Signed by: President Richard Nixon
Signed on: September 26, 1973
Significance: The Rehabilitation Act was one of the first civil rights laws in the United States to protect people with disabilities from discrimination. It prohibits any program or activity receiving federal funding from discriminating against people with disabilities.
The Rehabilitation Act of 1973 has been amended several times to change its goals, all with the aim of reducing discrimination against people with disabilities. The Rehabilitation Act applies to organizations and employers that are part of—or funded by—the federal government. (There are rules about whether the Rehab Act applies to a federal contractor, too.) This is in contrast to the Americans with Disabilities Act (ADA), which covers state and local governments in Title II, but has little to say about the federal government.
The Rehabilitation Act of 1973 has several sections that mandate civil rights for people with disabilities. It covers the federal government and federal contractors and subcontractors. It is also commonly called the Rehab Act.
Definition of Disability
The 1973 version of the Rehabilitation Act had a different definition of disability from the current definition under the Rehab Act. The definition that we use now is based on the 1974 version of the Rehab Act. The 1974 version has the same definition of disability as the one in the Americans with Disabilities Act (ADA). A person with a disability is someone:
- With a physical or mental impairment that substantially limits one or more major life activities;
- Who is regarded as having such an impairment; or
- With a record of such an impairment.
(See also What Is the Americans with Disabilities Act?, which includes an explanation of this definition of disability.)
Key Sections of the Rehab Act
Here’s a look at several sections of the Rehab Act.
Section 501 is about employment in federal agencies. It requires federal agencies to create affirmative action plans for recruiting, hiring, placing, and advancing people with disabilities in federal employment. It also prohibits federal agencies from discriminating based on disability, and it requires that agencies make reasonable accommodations for qualified applicants and for employees with disabilities.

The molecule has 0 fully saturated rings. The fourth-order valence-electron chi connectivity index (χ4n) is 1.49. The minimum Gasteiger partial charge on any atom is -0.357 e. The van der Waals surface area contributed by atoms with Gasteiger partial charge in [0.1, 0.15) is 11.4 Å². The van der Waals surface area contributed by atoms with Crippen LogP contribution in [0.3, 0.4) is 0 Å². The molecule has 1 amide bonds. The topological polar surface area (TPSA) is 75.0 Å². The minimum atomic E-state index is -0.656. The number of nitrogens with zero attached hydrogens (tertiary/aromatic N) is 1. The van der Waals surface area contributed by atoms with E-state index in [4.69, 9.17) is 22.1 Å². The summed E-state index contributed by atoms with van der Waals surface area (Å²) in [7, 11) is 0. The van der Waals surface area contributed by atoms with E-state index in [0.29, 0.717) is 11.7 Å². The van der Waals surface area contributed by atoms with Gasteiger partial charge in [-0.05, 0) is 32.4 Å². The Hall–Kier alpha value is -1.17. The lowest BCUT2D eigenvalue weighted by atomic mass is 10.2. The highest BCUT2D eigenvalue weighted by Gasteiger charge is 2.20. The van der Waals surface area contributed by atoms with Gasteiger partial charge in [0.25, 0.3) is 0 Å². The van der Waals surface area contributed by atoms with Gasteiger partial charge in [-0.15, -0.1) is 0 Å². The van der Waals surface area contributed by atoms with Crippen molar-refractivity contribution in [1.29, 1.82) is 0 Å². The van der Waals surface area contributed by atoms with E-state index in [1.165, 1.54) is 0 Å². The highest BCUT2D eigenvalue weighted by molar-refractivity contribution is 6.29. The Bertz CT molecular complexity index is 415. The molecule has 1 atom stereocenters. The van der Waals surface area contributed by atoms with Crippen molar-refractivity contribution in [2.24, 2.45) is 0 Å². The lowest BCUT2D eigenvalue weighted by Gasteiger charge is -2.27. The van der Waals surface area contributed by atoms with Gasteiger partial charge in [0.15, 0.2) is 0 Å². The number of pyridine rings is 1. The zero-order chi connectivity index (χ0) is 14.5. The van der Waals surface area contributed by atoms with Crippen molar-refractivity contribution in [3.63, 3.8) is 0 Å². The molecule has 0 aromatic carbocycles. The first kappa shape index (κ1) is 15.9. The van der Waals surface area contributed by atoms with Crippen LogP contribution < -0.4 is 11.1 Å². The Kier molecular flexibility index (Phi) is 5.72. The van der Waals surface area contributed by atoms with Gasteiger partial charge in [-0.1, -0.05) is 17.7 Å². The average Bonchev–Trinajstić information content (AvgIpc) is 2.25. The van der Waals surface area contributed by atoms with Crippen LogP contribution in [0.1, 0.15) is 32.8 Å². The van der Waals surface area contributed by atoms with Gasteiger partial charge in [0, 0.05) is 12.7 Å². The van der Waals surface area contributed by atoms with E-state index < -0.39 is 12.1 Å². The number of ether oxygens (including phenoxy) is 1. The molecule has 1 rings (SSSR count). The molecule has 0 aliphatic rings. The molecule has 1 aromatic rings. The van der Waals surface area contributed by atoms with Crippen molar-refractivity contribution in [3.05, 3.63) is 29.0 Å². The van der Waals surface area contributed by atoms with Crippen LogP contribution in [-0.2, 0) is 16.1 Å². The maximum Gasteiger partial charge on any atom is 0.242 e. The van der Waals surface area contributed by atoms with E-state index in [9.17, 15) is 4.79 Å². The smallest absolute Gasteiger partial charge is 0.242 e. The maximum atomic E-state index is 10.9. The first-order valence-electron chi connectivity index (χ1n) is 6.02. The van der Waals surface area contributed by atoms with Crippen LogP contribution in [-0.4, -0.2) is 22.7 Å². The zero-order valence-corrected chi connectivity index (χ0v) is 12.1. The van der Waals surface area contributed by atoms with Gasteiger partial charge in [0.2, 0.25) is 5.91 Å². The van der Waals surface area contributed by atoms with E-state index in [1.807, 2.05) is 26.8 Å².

This section established the US Access Board. Duties of the Access Board, as described in Section 502, are to ensure compliance with the Architectural Barriers Act (ABA) and to provide technical assistance relating to Title II and Title III of the ADA, with regard to architectural, transportation, and communications barriers. Many other duties are listed, and the Access Board has posted the text of Section 502 on its website, where you can read it in full.
In 2014, new rules for Section 503 took effect, covering employers who are federal contractors or subcontractors. These new rules strengthen the enforcement of the ADA and create new employer requirements around recruiting, hiring, and accommodating individuals with disabilities.
Section 503 covers employers with US federal government contracts or subcontracts of $10,000 or more, as well as employers with at least 50 employees and a federal contract/subcontract of at least $50,000. Under Section 503, these employers must have an affirmative action program for hiring individuals with disabilities.
Previously, there was no benchmark for a desired percentage of individuals with disabilities in the workforce of covered employers. However, the 2014 version of Section 503 calls for employers to set an “aspirational goal.” The goal is for these employers to have—or show progress toward having—a workforce that consists of at least 7% percent people with disabilities.
Section 503 is enforced by the US Office of Federal Contract Compliance Programs (OFCCP).
Section 504 was designed to protect individuals with disabilities from discrimination based solely on their disability in services and programs that receive federal funds.
These services and programs include government agencies. They also include projects receiving federal financial assistance like Section 8 public housing, K-12 schools, almost all colleges and universities, and vocational training schools. Litigation that arose out of Section 504 generated key disability rights concepts, including reasonable modification, reasonable accommodation, and undue burden.
Section 505 states that in actions to enforce or charge a violation of the Rehab Act, courts may award a reasonable attorney’s fee as part of the costs.
In its 1998 amendment to the Rehab Act, Congress added Section 508. This section prohibits the federal government from procuring electronic and information technology goods and services—including websites—that are not fully accessible to those with disabilities.
Prohibiting Discrimination in a Federal Context
The Rehabilitation Act of 1973, with its various amendments, mandates many ways that those organizations that are funded by the federal government must create a built environment and a social environment that does not discriminate against people with disabilities.